• An erectile device company run by all women
• A trucking and towing business run by women
• Food truck entrepreneurs
• A match making company
Another that got a big response was our call for Families that Work Together. (Editors note: how did Jacobs Media not get in on this?). Some of those submissions included:
• A New Jersey family that owns two incredibly successful restaurants and is about to open a third. All members of the family work in the restaurants.
• A young wealthy family of seven in Connecticut where each member of the family including the kids ages 11, 12, 17, and 24 are entrepreneurs with their own businesses. They are all home-schooled and are on a cross-country mission to find their new forever home.
• A Pennsylvania family who quit their corporate jobs and now travel the U.S. in an RV with their two kids, ages 7 and 1. They stop in a different city each week.
• A big family in South Carolina with eight kids ranging from 32-50 who all have secrets they're keeping from each other.
And our most recent casting is for ‘Female Superheroes': Paramedics, Firefighters, Detectives, Medical professionals…women who save lives.
JM: What were the biggest challenges in taking this from a concept to reality?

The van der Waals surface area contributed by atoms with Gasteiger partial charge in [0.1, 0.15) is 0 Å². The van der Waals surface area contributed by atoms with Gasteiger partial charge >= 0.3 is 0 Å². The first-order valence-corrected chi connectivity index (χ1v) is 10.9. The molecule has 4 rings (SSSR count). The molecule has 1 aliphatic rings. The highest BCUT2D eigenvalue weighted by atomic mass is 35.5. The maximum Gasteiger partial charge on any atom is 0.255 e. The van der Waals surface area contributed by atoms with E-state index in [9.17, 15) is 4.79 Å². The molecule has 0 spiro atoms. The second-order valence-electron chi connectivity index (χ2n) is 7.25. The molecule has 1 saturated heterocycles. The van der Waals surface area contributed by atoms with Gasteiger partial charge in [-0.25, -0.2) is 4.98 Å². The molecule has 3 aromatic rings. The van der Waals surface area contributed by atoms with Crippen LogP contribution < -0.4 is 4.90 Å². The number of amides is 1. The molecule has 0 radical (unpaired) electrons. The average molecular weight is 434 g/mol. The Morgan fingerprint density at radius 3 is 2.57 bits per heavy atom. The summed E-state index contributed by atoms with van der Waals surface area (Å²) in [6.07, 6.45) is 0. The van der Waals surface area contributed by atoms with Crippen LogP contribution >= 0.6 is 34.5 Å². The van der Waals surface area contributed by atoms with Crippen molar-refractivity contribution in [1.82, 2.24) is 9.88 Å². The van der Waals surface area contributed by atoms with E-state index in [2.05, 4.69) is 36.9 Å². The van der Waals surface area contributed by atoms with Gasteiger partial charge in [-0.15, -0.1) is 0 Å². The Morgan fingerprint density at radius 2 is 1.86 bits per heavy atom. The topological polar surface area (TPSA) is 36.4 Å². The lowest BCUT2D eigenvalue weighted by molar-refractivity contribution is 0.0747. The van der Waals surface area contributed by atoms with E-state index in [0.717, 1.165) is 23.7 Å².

DK: The only real challenge was making sure the casting calls worked within Elvis' audience, which is heavily female. So most of the castings have targeted women. Aside from that, not many obstacles.
We did a preliminary call looking for all things paranormal-related and went through the entire process, including interviews and having some of the people who were submitted put on tape by the production company. But we knew this could work when we saw just how many submissions we got. That pretty much told us that Elvis' audience was enjoying the idea.
JM: How frequently are new casting “needs” posted on the website?
DK: A new casting call will be made every 4-6 weeks. There is a while in-between calls because the production company needs time to cull the submissions and go through their process.
JM: How are these casting opportunities being promoted?
JM: Are there certain types of topics or stories that elicit more responses?